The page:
Later, because I was interested in teaching drama, I also had to take this professor’s Creative Dramatics class, and I got a C in that, too. Of my first lesson plans, he wrote memorably and utterly unhelpfully, “These lessons have no soul.” That said, he worked hard for community involvement in drama, which I believed in, and to this end I volunteered to teach a few of his Saturday workshops so I could have practice working with young kids. But--and this is an unfortunate theme in my life--I wasn’t really given any guidance. People “trust” me, for whatever reason (I just sound so sure--just a tone of voice, no intention behind it, really, but it scared old Mrs. Pills back there), and when I fail to live up to “expectations,” they shake their heads in disappointment.
Here’s what I tried to learn from this and did not always succeed at holding: We are where we are. (I know: ANOTHER deep, insightful analysis in only two paragraphs!!) Being Disappointed
in a young person who is really trying is not helpful. I experienced that unhelpfulness from the aforementioned professor time and again. Yet I have been known to project that very disappointment onto young people because I would not believe they were limited or not quite there
yet, when they were just that: in progress
. I would have flashbacks to that professor’s face, and I realized I needed to quit doing that. It took a while to learn.
Here’s an aside, as we keep in mind that I was never much more than a disappointment to this professor. I tell about it because we as teachers really cannot know what people’s lives are like; we walk around with the assumption that everyone is “fine” and are shocked, shocked when we later learn the truth, that we don’t know “everything”. I tell the next story because sometimes you just can’t explain. (Remember that Seinfeld episode that opens in the diner with Jerry’s date shaking her head about the apple pie he offers her? and later he does the same thing at her Papi’s pizza place, and it’s funny because we know why he’s shaking his head and ALSO why he can’t tell her? It’s like that.)
My senior year I was chosen to be a sort of Theatre Arts student liaison to the faculty, and it meant once again that I had to work with him, this professor, who was in charge of this program. We had a meeting one afternoon at 4:00 PM, and I was en route and nearly at the stairs of the Performing Arts Building when a woman from one of my education classes, whom I’ll call Doreen, called to me from another quad. As I walked over to her, she seemed to be searching my face, and then she burst into tears. A few years older than I, Doreen came from a poor background, had been married a few years, and now felt stable enough to begin changing her life by going back to college; it was her dream to be an elementary school teacher. (We didn’t have much in common; I think they should be canonized, those folks of the elementary trenches, but I’d rather have my skin removed from my body with tweezers, to paraphrase a friend of mine, than to teach tiny people.) That afternoon Doreen had been to a follow-up OB-GYN appointment and was diagnosed with cervical cancer. She would have to have a complete hysterectomy. I was the first person she had seen whom she knew since that appointment, and I also have one of those faces people tell things to. (I’m asked for directions by New York tourists an average three times a week.) We walked over to an open field, to a bench, where she talked to me about her hopes, dreams of children, plans, fears of telling her husband, who would never consider adoption. She was imagining the end of her marriage if not the end of her life. I comforted her as best I could, given that I really hadn’t had much life experience up to that point. Around 5 or 5:30, she was calm enough for me to leave her. She hugged me and thanked me, and I really hoped I helped. (I don’t think I even saw her again.) I found myself standing there, looking out over campus trees and lawn, and trying to remember what I had been doing. I couldn’t. Did I have any plans? No, I could go home and do homework.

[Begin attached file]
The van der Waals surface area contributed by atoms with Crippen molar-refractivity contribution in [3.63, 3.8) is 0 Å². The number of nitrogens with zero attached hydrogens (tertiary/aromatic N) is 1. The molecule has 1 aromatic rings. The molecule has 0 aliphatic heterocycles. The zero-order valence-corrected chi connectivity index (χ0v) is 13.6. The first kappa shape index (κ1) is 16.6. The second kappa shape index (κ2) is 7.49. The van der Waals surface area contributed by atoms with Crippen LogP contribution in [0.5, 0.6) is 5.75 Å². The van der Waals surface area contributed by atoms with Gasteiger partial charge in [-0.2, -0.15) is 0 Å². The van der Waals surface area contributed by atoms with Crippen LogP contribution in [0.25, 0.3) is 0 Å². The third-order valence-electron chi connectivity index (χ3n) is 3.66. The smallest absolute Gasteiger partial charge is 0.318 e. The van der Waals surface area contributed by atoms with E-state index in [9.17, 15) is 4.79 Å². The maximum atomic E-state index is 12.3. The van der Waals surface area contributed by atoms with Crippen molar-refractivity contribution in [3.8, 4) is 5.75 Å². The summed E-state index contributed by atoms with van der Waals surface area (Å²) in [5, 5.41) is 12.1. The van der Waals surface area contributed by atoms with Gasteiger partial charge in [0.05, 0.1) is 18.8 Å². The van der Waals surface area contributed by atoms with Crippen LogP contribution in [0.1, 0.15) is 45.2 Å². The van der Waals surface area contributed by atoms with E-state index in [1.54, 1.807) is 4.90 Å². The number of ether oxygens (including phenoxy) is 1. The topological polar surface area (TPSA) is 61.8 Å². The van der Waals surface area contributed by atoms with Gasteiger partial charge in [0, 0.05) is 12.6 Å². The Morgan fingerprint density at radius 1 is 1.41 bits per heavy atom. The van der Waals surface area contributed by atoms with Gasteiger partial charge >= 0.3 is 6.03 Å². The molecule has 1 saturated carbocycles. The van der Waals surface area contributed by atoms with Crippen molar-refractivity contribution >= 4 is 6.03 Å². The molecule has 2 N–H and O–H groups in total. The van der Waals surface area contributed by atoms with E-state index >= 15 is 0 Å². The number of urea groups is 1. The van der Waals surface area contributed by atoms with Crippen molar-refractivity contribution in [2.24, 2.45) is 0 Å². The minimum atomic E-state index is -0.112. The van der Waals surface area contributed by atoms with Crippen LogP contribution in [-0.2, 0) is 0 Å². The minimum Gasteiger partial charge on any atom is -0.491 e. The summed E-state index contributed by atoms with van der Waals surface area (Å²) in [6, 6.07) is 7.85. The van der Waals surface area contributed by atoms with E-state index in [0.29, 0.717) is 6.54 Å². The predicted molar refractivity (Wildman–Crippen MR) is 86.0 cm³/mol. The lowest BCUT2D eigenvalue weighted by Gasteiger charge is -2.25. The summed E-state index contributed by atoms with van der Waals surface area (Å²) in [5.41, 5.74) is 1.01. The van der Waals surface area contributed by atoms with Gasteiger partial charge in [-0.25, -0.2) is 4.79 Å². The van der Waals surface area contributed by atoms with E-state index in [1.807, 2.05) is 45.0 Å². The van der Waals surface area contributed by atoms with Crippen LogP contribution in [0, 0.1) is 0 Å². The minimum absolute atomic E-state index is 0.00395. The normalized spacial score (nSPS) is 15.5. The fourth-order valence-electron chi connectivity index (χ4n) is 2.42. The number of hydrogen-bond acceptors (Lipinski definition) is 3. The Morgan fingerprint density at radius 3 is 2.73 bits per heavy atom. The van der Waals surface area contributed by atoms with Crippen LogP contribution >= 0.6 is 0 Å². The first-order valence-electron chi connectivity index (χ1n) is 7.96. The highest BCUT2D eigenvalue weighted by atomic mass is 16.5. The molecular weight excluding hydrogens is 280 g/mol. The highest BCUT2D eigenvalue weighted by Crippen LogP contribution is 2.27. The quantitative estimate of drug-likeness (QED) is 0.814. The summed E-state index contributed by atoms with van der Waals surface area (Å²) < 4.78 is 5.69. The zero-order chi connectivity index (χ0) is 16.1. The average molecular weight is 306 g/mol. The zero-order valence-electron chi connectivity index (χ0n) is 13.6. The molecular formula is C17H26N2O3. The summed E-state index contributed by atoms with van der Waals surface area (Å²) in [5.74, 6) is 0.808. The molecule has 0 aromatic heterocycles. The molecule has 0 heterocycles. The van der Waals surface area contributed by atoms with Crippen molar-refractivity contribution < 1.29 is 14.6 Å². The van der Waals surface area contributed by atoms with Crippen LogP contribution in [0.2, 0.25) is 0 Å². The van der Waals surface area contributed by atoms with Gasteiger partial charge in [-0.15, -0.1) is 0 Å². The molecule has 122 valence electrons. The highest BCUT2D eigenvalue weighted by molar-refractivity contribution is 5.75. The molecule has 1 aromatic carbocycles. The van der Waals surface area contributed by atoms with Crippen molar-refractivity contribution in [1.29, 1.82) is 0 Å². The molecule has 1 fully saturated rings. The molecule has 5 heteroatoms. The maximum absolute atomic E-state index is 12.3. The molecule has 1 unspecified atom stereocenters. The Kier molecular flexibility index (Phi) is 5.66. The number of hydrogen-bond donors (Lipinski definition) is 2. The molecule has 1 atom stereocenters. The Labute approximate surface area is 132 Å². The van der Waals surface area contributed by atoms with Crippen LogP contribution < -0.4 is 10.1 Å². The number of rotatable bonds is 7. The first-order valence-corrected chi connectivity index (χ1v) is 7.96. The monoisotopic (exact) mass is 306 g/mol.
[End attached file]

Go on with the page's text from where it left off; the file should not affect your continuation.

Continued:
The next morning in the hall of the Performing Arts Building, the professor said something cryptic to me about the importance of keeping appointments . . . and I remembered. What could I say? He didn’t ask what happened. He instead accused me in this sort of back-handed way. I apologized. “Something came up,” I said lamely. I’d realized in a New York second how ludicrous it would sound, “I ran into my friend Doreen who was just diagnosed with cancer...” and with my history of disappointing him, frankly I’d given up caring what he thought.
Here’s the point: I remember all this. It’s all part of the lessons. I didn’t like him much. He didn’t think much of me. And yet we each had our successes and mattered to other people, and that’s the way it is.
What is it you want your kids to learn? You’ve taken the classes, for what they were worth, you have a job assignment, and now you need to reflect: What exactly is it you expect of your students? To reinforce: I mean this in two ways: 1) academically, and 2) personally. What do you expect of yourself? I mean this in two ways: 1) instructionally, and 2) personally. The month before you embark on the job is as good a place as any to reflect on this. Whatever my failings and whatever college did not prepare me for, I did have an idea of those expectations.
I want to take a moment here to thank two teachers whom I loved, and both of whom had a particular moment in which they shone golden for me in terms of student expectations.
MIDDLE SCHOOL: MRS. SARVER/VOWELL
Mrs. Sarver was a home economics (still called that then) teacher at Luxe Middle School. To set the scene of this anecdote: I was in eighth grade, struggling with Algebra I and tired a lot because I was always in a play, learning lines and rehearsing after school. Home Ec was first period (back then we rotated from Fine Arts to Industrial Arts to Home Ec throughout the year.) In Mrs. Sarver’s class one day, we were supposed to be doing embroidery, but I was sneaking in my algebra homework under the table because, as usual, I had fallen asleep before I’d finished, and Adam called me out: “Lisa, are you doing algebra when you are supposed to be doing your project?”